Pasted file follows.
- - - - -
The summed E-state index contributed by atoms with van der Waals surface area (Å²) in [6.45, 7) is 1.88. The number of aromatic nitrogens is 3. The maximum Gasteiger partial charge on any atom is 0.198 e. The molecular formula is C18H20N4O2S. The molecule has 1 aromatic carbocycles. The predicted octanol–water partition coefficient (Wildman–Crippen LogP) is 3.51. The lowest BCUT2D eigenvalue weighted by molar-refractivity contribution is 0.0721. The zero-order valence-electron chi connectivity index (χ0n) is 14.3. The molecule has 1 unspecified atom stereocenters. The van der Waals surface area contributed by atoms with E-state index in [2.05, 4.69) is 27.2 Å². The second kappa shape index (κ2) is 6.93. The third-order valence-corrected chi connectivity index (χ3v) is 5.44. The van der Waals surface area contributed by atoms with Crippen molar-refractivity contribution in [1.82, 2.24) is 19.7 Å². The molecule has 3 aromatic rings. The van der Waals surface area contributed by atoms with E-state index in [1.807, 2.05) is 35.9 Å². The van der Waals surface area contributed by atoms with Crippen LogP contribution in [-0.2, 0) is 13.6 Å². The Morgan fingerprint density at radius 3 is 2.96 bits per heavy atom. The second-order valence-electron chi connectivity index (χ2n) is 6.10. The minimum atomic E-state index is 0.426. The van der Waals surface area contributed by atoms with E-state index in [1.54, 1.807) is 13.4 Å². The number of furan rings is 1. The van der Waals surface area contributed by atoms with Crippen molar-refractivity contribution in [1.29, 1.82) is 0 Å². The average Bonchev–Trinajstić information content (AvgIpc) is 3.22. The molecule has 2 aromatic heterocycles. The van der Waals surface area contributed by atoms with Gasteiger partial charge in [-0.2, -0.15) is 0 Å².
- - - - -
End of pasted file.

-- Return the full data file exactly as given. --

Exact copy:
The summed E-state index contributed by atoms with van der Waals surface area (Å²) in [6.45, 7) is 1.88. The number of aromatic nitrogens is 3. The maximum Gasteiger partial charge on any atom is 0.198 e. The molecular formula is C18H20N4O2S. The molecule has 1 aromatic carbocycles. The predicted octanol–water partition coefficient (Wildman–Crippen LogP) is 3.51. The lowest BCUT2D eigenvalue weighted by molar-refractivity contribution is 0.0721. The zero-order valence-electron chi connectivity index (χ0n) is 14.3. The molecule has 1 unspecified atom stereocenters. The van der Waals surface area contributed by atoms with E-state index in [2.05, 4.69) is 27.2 Å². The second kappa shape index (κ2) is 6.93. The third-order valence-corrected chi connectivity index (χ3v) is 5.44. The van der Waals surface area contributed by atoms with Crippen molar-refractivity contribution in [1.82, 2.24) is 19.7 Å². The molecule has 3 aromatic rings. The van der Waals surface area contributed by atoms with E-state index in [1.807, 2.05) is 35.9 Å². The van der Waals surface area contributed by atoms with Crippen LogP contribution in [-0.2, 0) is 13.6 Å². The Morgan fingerprint density at radius 3 is 2.96 bits per heavy atom. The second-order valence-electron chi connectivity index (χ2n) is 6.10. The minimum atomic E-state index is 0.426. The van der Waals surface area contributed by atoms with E-state index in [1.54, 1.807) is 13.4 Å². The number of furan rings is 1. The van der Waals surface area contributed by atoms with Crippen molar-refractivity contribution in [1.29, 1.82) is 0 Å². The average Bonchev–Trinajstić information content (AvgIpc) is 3.22. The molecule has 2 aromatic heterocycles. The van der Waals surface area contributed by atoms with Gasteiger partial charge in [-0.2, -0.15) is 0 Å².